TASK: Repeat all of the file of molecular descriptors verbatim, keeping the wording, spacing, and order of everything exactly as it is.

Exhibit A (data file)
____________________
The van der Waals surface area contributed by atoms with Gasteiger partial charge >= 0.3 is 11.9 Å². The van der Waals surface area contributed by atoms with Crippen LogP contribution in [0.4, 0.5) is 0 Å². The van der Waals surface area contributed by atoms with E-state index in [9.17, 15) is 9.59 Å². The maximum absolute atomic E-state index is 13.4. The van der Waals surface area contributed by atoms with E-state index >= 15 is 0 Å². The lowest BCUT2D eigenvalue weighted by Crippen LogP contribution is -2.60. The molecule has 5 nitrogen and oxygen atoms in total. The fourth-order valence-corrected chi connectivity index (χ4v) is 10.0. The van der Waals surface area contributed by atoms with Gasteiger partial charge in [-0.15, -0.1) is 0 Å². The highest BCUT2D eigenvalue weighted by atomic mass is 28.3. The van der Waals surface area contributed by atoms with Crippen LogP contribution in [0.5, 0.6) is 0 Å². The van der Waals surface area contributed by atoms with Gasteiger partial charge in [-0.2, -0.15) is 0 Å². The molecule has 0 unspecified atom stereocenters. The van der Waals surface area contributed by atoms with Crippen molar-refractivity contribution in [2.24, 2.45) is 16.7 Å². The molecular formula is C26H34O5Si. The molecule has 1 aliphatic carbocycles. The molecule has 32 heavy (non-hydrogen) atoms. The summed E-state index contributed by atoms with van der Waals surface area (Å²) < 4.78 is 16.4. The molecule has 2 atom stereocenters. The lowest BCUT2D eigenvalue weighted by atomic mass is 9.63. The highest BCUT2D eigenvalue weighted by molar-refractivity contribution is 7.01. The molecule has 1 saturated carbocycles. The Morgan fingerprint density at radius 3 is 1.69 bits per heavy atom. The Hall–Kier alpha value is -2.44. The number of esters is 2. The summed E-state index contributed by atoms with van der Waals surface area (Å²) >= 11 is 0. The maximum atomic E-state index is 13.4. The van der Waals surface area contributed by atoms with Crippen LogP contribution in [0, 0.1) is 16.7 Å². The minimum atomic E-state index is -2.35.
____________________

The van der Waals surface area contributed by atoms with Gasteiger partial charge >= 0.3 is 11.9 Å². The van der Waals surface area contributed by atoms with Crippen LogP contribution in [0.4, 0.5) is 0 Å². The van der Waals surface area contributed by atoms with E-state index in [9.17, 15) is 9.59 Å². The maximum absolute atomic E-state index is 13.4. The van der Waals surface area contributed by atoms with E-state index >= 15 is 0 Å². The lowest BCUT2D eigenvalue weighted by Crippen LogP contribution is -2.60. The molecule has 5 nitrogen and oxygen atoms in total. The fourth-order valence-corrected chi connectivity index (χ4v) is 10.0. The van der Waals surface area contributed by atoms with Gasteiger partial charge in [-0.15, -0.1) is 0 Å². The highest BCUT2D eigenvalue weighted by atomic mass is 28.3. The van der Waals surface area contributed by atoms with Crippen LogP contribution in [0.5, 0.6) is 0 Å². The van der Waals surface area contributed by atoms with Gasteiger partial charge in [-0.2, -0.15) is 0 Å². The molecule has 0 unspecified atom stereocenters. The van der Waals surface area contributed by atoms with Crippen molar-refractivity contribution in [2.24, 2.45) is 16.7 Å². The molecular formula is C26H34O5Si. The molecule has 1 aliphatic carbocycles. The molecule has 32 heavy (non-hydrogen) atoms. The summed E-state index contributed by atoms with van der Waals surface area (Å²) < 4.78 is 16.4. The molecule has 2 atom stereocenters. The lowest BCUT2D eigenvalue weighted by atomic mass is 9.63. The highest BCUT2D eigenvalue weighted by molar-refractivity contribution is 7.01. The molecule has 1 saturated carbocycles. The Morgan fingerprint density at radius 3 is 1.69 bits per heavy atom. The Hall–Kier alpha value is -2.44. The number of esters is 2. The summed E-state index contributed by atoms with van der Waals surface area (Å²) >= 11 is 0. The maximum atomic E-state index is 13.4. The van der Waals surface area contributed by atoms with Crippen LogP contribution in [0, 0.1) is 16.7 Å². The minimum atomic E-state index is -2.35.